Originally posted at acsthesootybrush.blogspot.com
When I lived in Pennsylvania, my co-worker, Gary laughed at the fact I worked as a chimney sweep. He believed that anyone could do such an easy task and no one in their right mind would hire one.
When the weather turned cold in late October of 2007, Gary began complaining about headaches. He told me his entire family was sick. His wife mentioned she was always tired, though she attributed her fatigue to her pregnancy.
After hearing the same complaint for four days, I asked him when was the last time he had the furnace flue cleaned. He was sure the oil company took care of it. The technician had just inspected the unit, after all.
I suggested he let me take a look if only to eliminate my suspicions. When I went up on the roof of his house, it didn't take long to spot the problem. A bird nest blocked at least 85% of the 8x12 chimney flue. An inspection inside revealed an accumulation of soot and debris bound to choke the thimble, the area where the furnace pipe connects into the chimney flue. Over time, oil residue reacts with water, creating an acid that accelerates the deterioration of clay flues.
After removing the blockage, the bird nest, and sweeping the flue, I found a large piece of flue tile missing where his bedroom wall met the chimney. Gary may still be losing sleep over what might have happened had we not spotted the problems. Today, his new stainless steel liner and air-tight system is protected by a reliable cap to keep the critters out, ensuring the safety of his home.
Carbon Monoxide is a colorless, odorless, and tasteless gas that's lighter than air. If not properly vented, the fumes can leak through the tiniest masonry flaw and threaten the safety of your home by contaminating the air you breathe.
At minimum, install Carbon Monoxide detectors in your home and make sure they're in perfect working order. The next step up is to employ a chimney service at the beginning of the season to inspect and take care of any hazardous issues.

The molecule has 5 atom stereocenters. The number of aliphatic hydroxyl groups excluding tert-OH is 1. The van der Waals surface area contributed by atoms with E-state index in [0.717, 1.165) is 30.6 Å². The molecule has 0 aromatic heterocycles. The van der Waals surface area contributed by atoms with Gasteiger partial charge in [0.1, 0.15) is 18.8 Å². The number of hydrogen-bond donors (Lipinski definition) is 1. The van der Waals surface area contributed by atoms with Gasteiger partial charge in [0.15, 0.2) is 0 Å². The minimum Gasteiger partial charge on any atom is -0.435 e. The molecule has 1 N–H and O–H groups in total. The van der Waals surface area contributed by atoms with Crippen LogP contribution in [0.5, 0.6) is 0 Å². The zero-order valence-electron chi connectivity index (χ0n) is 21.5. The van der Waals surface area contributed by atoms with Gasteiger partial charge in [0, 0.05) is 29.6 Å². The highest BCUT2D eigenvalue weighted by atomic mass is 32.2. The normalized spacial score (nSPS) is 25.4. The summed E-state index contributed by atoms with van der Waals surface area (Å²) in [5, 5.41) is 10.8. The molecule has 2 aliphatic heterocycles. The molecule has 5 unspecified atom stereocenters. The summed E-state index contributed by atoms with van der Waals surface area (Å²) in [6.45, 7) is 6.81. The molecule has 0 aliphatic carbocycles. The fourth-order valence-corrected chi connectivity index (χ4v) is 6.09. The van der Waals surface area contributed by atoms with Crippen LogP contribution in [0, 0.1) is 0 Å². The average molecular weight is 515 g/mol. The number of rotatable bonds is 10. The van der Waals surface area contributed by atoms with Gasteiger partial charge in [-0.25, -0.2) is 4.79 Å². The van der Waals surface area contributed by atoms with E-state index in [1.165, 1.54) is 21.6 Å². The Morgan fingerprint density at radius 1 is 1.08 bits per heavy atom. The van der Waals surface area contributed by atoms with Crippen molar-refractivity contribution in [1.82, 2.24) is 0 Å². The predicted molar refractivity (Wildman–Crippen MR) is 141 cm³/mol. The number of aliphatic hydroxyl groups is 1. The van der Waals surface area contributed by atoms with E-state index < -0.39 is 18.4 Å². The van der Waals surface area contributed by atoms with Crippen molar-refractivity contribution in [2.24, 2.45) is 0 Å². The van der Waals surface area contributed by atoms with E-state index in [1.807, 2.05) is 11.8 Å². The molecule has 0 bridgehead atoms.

Undetected blockages are more common than anyone knows. During warmer months, dormant, uncapped flues, attract raccoons, squirrels, bats, bees, and birds. Their nests are effective plugs that will create a dangerous situation the first time the unit runs. Don't wait.
Lightheadedness, confusion, headaches, vertigo, and even flu-like symptoms may be linked to a Carbon Monoxide leak somewhere in your house. More often than not, it may be coming from the furnace flue, particularly less efficient oil units venting through unlined chimneys in older homes.
A higher exposure to low levels of Carbon Monoxide can lead to depression and memory loss. Higher levels will lead to hypoxia, a condition which reduces the blood's capacity to carry Oxygen, and eventually death.
Fortunately, these risks can be lessened dramatically with regular maintenance of not only the unit, but the flue as well. A conscientious chimney company will evaluate the condition of the flue after a thorough inspection, and alert the homeowner of any issues.
Note from the author: I personally detest articles that use fear tactics, but Gary's experience hit close to home. At the time, his wife was pregnant with their second child, and their baby was only two. I hate to think what would've happened.
As it was, keeping their bedroom door open to be able to listen to their child and running a ceiling fan, may have saved their lives. Feel free to share this information with everyone you know.
Javier A. Robayo